ASHGABAT: Turkmenistan has agreed with Pakistan on the price of gas it plans to send via an ambitious pipeline from its prospective natural gas fields through Afghanistan, two government sources in the Central Asian republic told Reuters on Tuesday.
The Turkmen government sources, requesting anonymity, declined to give details of the price and did not comment on whether volumes had also been agreed.
One of the sources said that the two countries had yet to agree with Afghanistan on a transit price for the gas.
Turkmenistan, which sits on the world’s fourth-largest natural gas reserves, wants to build the trans-Afghan pipeline as part of its plans to diversify sales from Soviet-era master Russia to energy-hungry markets in Asia and Europe.
It aims to supply natural gas from its South Iolotan field, the world’s second-largest, to Pakistan and India. The idea of the pipeline, known as Tapi, was first raised in the mid-1990s, but construction has yet to begin.
The proposed 1,700 kilometres pipeline could carry one trillion cubic metres of Turkmen gas over a 30-year period, Turkmen Oil and Gas Minister Bayramgeldy Nedirov said this month, which would work out at 33 billion cubic metres a year.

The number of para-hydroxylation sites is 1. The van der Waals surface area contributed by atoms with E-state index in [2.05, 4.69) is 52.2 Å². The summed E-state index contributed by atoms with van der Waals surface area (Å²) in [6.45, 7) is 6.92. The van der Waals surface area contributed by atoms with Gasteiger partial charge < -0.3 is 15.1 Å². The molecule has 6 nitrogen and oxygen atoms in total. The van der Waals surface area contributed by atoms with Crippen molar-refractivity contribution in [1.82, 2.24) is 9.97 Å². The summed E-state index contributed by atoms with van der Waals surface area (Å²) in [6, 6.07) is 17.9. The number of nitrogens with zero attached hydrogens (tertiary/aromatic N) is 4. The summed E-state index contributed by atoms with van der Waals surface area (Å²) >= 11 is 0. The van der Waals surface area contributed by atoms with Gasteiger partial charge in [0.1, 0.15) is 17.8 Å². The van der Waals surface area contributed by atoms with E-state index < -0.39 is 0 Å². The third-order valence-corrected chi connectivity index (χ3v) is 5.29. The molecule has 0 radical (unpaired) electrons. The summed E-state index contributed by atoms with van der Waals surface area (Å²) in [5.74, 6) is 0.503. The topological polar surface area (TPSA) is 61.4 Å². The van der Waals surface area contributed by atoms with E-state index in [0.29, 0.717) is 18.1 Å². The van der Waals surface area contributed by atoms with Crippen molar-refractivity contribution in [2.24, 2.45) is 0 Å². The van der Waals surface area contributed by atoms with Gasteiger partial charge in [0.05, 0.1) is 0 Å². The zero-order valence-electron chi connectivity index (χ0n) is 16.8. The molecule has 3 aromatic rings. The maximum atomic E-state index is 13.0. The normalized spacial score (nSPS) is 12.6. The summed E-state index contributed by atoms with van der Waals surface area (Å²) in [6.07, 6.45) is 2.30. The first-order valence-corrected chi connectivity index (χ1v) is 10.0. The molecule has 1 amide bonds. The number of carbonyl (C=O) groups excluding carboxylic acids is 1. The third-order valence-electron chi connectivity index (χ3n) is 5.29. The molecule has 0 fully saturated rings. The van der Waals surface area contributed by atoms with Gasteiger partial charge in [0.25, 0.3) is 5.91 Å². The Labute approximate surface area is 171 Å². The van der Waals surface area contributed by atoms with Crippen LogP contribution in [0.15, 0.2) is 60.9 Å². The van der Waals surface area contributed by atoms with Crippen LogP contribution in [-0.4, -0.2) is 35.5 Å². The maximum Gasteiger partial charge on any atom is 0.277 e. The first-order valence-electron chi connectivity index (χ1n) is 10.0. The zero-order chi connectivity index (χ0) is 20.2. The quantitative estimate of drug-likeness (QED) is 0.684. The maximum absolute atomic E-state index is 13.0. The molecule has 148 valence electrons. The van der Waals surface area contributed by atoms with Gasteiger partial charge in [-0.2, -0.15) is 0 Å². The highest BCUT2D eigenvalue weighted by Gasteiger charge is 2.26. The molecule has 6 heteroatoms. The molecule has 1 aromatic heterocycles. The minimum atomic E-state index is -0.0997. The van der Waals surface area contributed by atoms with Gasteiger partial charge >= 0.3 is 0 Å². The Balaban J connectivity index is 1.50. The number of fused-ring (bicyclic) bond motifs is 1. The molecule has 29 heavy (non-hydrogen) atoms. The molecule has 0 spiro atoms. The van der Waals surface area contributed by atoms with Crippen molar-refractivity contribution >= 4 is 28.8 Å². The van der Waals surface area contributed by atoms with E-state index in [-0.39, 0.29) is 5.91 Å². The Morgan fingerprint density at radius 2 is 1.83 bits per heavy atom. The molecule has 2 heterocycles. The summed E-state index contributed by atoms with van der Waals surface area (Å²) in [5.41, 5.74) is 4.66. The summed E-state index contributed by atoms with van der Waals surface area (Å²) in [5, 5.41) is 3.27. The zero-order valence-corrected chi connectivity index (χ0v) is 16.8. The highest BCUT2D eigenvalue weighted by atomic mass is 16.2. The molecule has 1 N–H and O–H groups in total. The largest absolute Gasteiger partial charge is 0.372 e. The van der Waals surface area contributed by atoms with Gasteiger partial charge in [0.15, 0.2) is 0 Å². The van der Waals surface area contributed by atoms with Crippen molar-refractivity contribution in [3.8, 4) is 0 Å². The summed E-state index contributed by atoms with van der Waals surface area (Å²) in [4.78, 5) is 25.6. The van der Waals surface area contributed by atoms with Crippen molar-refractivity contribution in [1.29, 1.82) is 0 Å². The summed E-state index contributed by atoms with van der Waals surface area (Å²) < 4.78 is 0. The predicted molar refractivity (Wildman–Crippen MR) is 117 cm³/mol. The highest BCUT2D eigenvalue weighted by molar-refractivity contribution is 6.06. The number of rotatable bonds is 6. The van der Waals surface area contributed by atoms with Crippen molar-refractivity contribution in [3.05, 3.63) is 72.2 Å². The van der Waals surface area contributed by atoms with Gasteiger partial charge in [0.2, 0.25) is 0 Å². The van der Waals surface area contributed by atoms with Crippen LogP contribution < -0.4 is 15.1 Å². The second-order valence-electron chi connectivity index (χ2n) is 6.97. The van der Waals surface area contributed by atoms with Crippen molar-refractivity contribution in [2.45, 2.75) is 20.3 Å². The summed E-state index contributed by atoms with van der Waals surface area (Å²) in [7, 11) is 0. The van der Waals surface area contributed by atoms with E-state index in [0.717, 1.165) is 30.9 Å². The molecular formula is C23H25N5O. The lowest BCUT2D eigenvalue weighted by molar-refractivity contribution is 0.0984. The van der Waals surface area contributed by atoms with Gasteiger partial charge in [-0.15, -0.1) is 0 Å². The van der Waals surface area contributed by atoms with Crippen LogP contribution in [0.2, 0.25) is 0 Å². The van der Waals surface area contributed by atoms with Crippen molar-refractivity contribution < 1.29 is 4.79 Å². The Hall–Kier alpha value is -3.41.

But the route, particularly the 735 kilometres Afghan leg, presents significant security challenges and will require Pakistan and India to agree on volumes and price.
Participants must also secure funding for the project.
State-owned newspaper Neutral Turkmenistan reported on Tuesday that President Kurbanguly Berdymukhameov had signed a joint declaration with Pakistan on the sale and purchase of gas via the Tapi pipeline.
The newspaper reported that Berdymukhamedov, whose word is final in Turkmenistan, had agreed the deal during a visit to Islamabad on Monday, where he met President Asif Ali Zardari and Prime Minister Yousuf Razi Gilani.